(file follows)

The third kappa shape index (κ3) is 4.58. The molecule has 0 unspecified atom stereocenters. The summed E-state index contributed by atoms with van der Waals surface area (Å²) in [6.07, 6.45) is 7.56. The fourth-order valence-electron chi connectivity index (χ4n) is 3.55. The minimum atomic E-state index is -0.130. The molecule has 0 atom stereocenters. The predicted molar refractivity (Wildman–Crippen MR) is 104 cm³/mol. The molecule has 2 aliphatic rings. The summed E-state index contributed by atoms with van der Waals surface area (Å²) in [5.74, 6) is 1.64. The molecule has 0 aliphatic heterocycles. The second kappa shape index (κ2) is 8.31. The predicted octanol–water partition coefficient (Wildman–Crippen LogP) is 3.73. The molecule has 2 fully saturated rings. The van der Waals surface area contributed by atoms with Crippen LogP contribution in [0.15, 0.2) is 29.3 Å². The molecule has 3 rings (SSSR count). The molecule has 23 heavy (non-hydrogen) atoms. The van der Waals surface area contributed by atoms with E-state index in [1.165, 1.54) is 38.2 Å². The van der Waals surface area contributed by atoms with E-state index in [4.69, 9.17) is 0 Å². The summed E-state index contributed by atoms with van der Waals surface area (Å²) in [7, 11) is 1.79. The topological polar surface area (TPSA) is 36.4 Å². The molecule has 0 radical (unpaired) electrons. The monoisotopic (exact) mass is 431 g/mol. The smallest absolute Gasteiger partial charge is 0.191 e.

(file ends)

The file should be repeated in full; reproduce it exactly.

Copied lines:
The third kappa shape index (κ3) is 4.58. The molecule has 0 unspecified atom stereocenters. The summed E-state index contributed by atoms with van der Waals surface area (Å²) in [6.07, 6.45) is 7.56. The fourth-order valence-electron chi connectivity index (χ4n) is 3.55. The minimum atomic E-state index is -0.130. The molecule has 0 atom stereocenters. The predicted molar refractivity (Wildman–Crippen MR) is 104 cm³/mol. The molecule has 2 aliphatic rings. The summed E-state index contributed by atoms with van der Waals surface area (Å²) in [5.74, 6) is 1.64. The molecule has 0 aliphatic heterocycles. The second kappa shape index (κ2) is 8.31. The predicted octanol–water partition coefficient (Wildman–Crippen LogP) is 3.73. The molecule has 2 fully saturated rings. The van der Waals surface area contributed by atoms with Crippen LogP contribution in [0.15, 0.2) is 29.3 Å². The molecule has 3 rings (SSSR count). The molecule has 23 heavy (non-hydrogen) atoms. The van der Waals surface area contributed by atoms with E-state index in [1.165, 1.54) is 38.2 Å². The van der Waals surface area contributed by atoms with E-state index in [4.69, 9.17) is 0 Å². The summed E-state index contributed by atoms with van der Waals surface area (Å²) in [7, 11) is 1.79. The topological polar surface area (TPSA) is 36.4 Å². The molecule has 0 radical (unpaired) electrons. The monoisotopic (exact) mass is 431 g/mol. The smallest absolute Gasteiger partial charge is 0.191 e.